Material Efficiency and 3R Objectives



Hari Srinivas
Concept Note Series E-098. June 2015.


M

aterial efficiency concerns the use of materials or physical processes that uses less material, produces higher outputs/outcomes, and generates less wastes. It is a key pillar in achieving the objectives of a 3R policy.

Material efficiency strategies include, for example, products that last longer, remanufacturing and modular manufacturing, reuse and recycling of product components, using less material in product designs, or redesigning manufacturing processes to use less energy, less water or less raw materials. It can also include replacement of scarce and expensive elements, notably those critical for energy applications.

Greater material efficiency can be achieved through strategies such as Design for Environment, Life-cycle Assessment, Energy and Water Efficiency etc. In fact, material efficiency and energy efficiency go together, and help not only in reducing manufacturing costs, but also in reducing emissions and wastes (and associated costs).

Best results in material efficiency are achieved by influencing early on through planning and promoting Design for Environment. In an optimal situation the whole value chain will benefit from life cycle considerations in product development.

Humans spend more that 60-80 percent of their time within a building or in a built environment. This is where the potential of material efficiency can be fully realized as architectural design and building construction. In all stags of a building - from design and specification, to construction and use, and to the final decommissioning and disposal, the concept of material efficiency can be fully tested.

Aiming for a "Green Building", an analysis of a building will usually cover all stages of its lifecycle:

Lifecycle stage Tools, Strategies and Typical actions
Architectural design Using the concept of "Design for Environment" where all aspects of a building's impacts on the local environment are considered, right at the design stage itself. Along with material efficiency, energy and water efficiency aspects are also considered. Both passive design elements, and active elements are used to achieve better efficiency.
Building specifications A huge range of materials - both raw as well as assembled - go into the construction of a building or structure. This stage of a building provides a number of opportunities to aim for material efficiency, including, for example - the reduced use of scarce materials, materials that create comfortable indoor environments (reducing the need for energy to heat or cool a building), use of recycled rather than raw materials (especially for wood products), etc. Using appropriate building codes and ISO standards, such as ISO 50001 for energy efficiency will also help in this stage.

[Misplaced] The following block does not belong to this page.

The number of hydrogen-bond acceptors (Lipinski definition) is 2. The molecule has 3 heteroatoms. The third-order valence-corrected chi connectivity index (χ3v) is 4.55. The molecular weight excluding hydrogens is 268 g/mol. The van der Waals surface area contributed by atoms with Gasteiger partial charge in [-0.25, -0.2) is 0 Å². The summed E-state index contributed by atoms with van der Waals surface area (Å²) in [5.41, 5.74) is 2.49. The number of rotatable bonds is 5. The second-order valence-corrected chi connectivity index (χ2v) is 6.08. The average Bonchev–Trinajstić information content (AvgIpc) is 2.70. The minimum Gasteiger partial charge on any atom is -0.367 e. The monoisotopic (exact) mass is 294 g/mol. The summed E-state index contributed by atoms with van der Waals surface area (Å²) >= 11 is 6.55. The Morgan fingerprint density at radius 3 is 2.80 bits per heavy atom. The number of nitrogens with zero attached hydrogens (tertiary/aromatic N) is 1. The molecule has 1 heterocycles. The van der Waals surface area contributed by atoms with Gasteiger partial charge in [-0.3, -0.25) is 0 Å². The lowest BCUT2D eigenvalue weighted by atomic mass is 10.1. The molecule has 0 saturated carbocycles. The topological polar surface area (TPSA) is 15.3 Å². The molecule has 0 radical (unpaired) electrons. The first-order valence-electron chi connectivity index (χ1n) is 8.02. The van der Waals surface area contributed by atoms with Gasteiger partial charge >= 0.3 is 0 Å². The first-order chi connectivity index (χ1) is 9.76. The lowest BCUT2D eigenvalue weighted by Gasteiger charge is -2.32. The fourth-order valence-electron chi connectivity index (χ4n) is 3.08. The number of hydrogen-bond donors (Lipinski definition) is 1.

Construction Aiming for better material efficiency also provides a number of opportunities during the construction phase of a building's lifecycle. This is particularly true in terms of ensuring that materials are not unduly wasted, or less water and energy is used in the processes. Modularization and component systems also help in reducing material use and increase their efficiency.
Use This is where, in the day-t-day use of a building that maximum efficiency can be achieved, particularly in energy efficiency. While the previous stages will reduce the dependence on energy for heating, cooling, or overall aspects of a building, it is at this stage of a building life-cycle that most of the 'problems' or efficiency arises (and where most of the solutions can also be implemented!). Using appropriate building codes and ISO standards, such as ISO 14001 for environmental management systems will also help in this stage.
Decommissioning and disposal This stage has not been well researched or explored in terms of material efficiency, but essentially looks at the way in which the design, specification construction and use of a building can be carried out so that its various components and materials can easily be reused, recycled or otherwise properly disposed with a minimum impact on the environment.

A similar analysis for material efficiency in a factory can also be made, looking at the entire life-cycle of a product or service. In fact, material efficency is a well established concept in designing manufacturing blueprints. For example, a typical strategy to increase material efficiency will cover a systematic evaluation of material flows in production (material balance of factory and processes) or tracing direct and indirect costs related to material use.

  • For example, in the design stage, the 'usual' objectives of user preferences and marketability, can be sumplemented by material efficiency ones of using materials with less environmental impact or using less meterial in itself.
  • In the manufacturing stage, efforts can be made to use fewer resources (material, energy, water etc.) or produce less pollution and waste. The concept of material efficiency can also be extended to reducing the impact of distribution and sales.
  • In the use stage, again material efficiency approach has a key role to play in using fewer resources, causing less pollution and waste, and optimizing functionality and service life.
  • Much attention has recently being paid to the end-of-life or a product or service. Issues such as reducing the environmental impact of disposal, making reuse and recycling easier are considered at this stage.

It also includes identification of locations where improvement can be made, and concrete actions to achieve these improvements. Estimate of benefits, feasibility and savings of the suggested actions as well as possible recommendations for further assessment are also made, along with consideration of environmental aspects of production and materials.


Additional Resources

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Contact: Hari Srinivas - hsrinivas@gdrc.org